The average temperature in Luganville in Vanuatu couldn’t be more different from Milwaukee in the United States.
With the mercury soaring into the 30s and humidity reaching fever pitch this week, Luganville is a scorching location, whereas Milwaukee endures an annual five-month stretch where the temperature dips below 10 degrees and snow is prevalent.
Lautoka FC’s goalkeeper Liam Anderson has dealt with the cool climes of Milwaukee but is still adjusting to the searing heat of Luganville.
Anderson spent two years playing football – staunchly known as soccer in the United States – for the University of Wisconsin-Milwaukee from 2013-2014.
He still has a few papers to go to finish up his accounting degree, but Vanuatu is certainly a contrasting location to where he has played previously.
“It’s a really, really cool experience to come out to one of these places and I’ve never really played this type of football before,” he said.
“So, it’s going to be really interesting and I think there’s probably going to be some problem-solving for me early on.”
Anderson’s addition to the Fijian club’s ranks was orchestrated via his flatmate in Auckland, Jack Caunter, who will play in defence for Lautoka.
The pair will be doing their best to help Lautoka qualify for the quarter-finals of the OFC Champions League and their Group B journey begins on Saturday when they meet the Malampa Revivors FC at Luganville Soccer City Stadium.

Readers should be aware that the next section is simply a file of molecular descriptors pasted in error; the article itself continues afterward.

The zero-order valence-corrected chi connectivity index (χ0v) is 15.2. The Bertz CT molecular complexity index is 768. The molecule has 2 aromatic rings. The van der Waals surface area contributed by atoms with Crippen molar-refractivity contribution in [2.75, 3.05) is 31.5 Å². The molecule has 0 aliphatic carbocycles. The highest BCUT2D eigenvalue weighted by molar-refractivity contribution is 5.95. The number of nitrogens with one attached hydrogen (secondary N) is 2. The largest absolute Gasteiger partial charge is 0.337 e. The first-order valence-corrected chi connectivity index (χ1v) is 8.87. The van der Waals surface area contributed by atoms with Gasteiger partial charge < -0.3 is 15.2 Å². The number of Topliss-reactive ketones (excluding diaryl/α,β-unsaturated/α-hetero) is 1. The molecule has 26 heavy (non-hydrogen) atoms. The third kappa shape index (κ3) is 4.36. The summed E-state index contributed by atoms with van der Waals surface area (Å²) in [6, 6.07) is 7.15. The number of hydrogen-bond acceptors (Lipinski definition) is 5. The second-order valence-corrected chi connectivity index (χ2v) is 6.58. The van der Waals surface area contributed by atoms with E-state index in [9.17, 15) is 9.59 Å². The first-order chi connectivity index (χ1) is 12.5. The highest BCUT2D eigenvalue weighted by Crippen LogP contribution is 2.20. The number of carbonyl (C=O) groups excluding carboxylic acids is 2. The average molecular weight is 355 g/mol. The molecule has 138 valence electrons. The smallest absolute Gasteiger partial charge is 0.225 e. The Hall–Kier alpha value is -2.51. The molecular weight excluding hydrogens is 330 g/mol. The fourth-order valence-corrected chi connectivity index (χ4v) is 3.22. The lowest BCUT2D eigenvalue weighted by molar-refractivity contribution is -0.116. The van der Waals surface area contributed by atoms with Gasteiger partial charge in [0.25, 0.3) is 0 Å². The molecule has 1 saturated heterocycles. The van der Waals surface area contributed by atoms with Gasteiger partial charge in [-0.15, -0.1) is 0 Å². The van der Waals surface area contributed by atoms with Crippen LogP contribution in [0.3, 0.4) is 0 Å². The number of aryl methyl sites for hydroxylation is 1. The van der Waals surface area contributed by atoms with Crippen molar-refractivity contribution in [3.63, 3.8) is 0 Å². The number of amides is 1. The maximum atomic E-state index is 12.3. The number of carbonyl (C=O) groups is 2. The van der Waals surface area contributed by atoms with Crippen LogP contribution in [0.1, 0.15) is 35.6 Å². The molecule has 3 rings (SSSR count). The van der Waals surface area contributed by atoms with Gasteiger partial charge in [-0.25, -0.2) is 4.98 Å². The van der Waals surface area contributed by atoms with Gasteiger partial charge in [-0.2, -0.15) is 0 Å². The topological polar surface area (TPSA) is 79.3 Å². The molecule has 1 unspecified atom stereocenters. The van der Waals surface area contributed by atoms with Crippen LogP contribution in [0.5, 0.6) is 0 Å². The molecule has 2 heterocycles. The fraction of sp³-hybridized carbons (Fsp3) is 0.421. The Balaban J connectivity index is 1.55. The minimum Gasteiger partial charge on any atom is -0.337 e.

While this weekend’s game will serve as Anderson’s Champions League debut, he has been around this level of football having previously being on the books at Auckland City as a teenager.
He also went to the FIFA U-17 World Cup in Mexico in 2011 as part of a New Zealand squad that included future All Whites Bill Tuiloma, Kip Colvey and Luke Adams.
Anderson, 25, played his club football in Auckland for Three Kings United in recent years but is set to join Forrest Hill Milford AFC as their No 1 gloveman this season.
But before he can think too far ahead, he has a job to do for Lautoka, providing he can find his groove in the Luganville heat.
“It’s very hot and I’m not used to it, but I’m going to have to get used to it pretty quickly.”